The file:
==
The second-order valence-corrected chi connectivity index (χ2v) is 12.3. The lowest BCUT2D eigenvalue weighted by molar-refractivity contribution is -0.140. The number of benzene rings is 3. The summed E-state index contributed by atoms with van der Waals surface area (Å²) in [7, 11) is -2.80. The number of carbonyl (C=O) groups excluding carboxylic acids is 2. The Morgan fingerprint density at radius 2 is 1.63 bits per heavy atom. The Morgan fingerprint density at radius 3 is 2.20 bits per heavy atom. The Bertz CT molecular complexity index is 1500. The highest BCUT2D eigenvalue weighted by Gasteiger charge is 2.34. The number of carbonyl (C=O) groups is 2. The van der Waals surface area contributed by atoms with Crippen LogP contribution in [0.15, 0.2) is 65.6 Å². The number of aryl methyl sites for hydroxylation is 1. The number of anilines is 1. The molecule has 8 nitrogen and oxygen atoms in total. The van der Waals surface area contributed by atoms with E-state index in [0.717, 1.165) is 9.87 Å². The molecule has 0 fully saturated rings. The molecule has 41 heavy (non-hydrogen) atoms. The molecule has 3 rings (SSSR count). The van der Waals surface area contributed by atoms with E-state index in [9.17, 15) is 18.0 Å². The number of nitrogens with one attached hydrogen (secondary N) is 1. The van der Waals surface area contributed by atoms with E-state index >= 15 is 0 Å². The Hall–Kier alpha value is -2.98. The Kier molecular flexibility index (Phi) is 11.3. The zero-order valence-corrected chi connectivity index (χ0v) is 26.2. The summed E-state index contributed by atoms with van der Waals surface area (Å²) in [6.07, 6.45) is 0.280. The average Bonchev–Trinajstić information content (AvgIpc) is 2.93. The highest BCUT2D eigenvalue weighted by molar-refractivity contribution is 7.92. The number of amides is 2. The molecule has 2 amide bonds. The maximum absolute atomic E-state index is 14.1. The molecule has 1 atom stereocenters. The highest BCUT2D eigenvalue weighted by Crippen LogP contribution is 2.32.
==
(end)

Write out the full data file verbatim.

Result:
The second-order valence-corrected chi connectivity index (χ2v) is 12.3. The lowest BCUT2D eigenvalue weighted by molar-refractivity contribution is -0.140. The number of benzene rings is 3. The summed E-state index contributed by atoms with van der Waals surface area (Å²) in [7, 11) is -2.80. The number of carbonyl (C=O) groups excluding carboxylic acids is 2. The Morgan fingerprint density at radius 2 is 1.63 bits per heavy atom. The Morgan fingerprint density at radius 3 is 2.20 bits per heavy atom. The Bertz CT molecular complexity index is 1500. The highest BCUT2D eigenvalue weighted by Gasteiger charge is 2.34. The number of carbonyl (C=O) groups is 2. The van der Waals surface area contributed by atoms with Crippen LogP contribution in [0.15, 0.2) is 65.6 Å². The number of aryl methyl sites for hydroxylation is 1. The number of anilines is 1. The molecule has 8 nitrogen and oxygen atoms in total. The van der Waals surface area contributed by atoms with E-state index in [0.717, 1.165) is 9.87 Å². The molecule has 0 fully saturated rings. The molecule has 41 heavy (non-hydrogen) atoms. The molecule has 3 rings (SSSR count). The van der Waals surface area contributed by atoms with E-state index in [9.17, 15) is 18.0 Å². The number of nitrogens with one attached hydrogen (secondary N) is 1. The van der Waals surface area contributed by atoms with E-state index >= 15 is 0 Å². The Hall–Kier alpha value is -2.98. The Kier molecular flexibility index (Phi) is 11.3. The zero-order valence-corrected chi connectivity index (χ0v) is 26.2. The summed E-state index contributed by atoms with van der Waals surface area (Å²) in [6.07, 6.45) is 0.280. The average Bonchev–Trinajstić information content (AvgIpc) is 2.93. The highest BCUT2D eigenvalue weighted by molar-refractivity contribution is 7.92. The number of amides is 2. The molecule has 2 amide bonds. The maximum absolute atomic E-state index is 14.1. The molecule has 1 atom stereocenters. The highest BCUT2D eigenvalue weighted by Crippen LogP contribution is 2.32.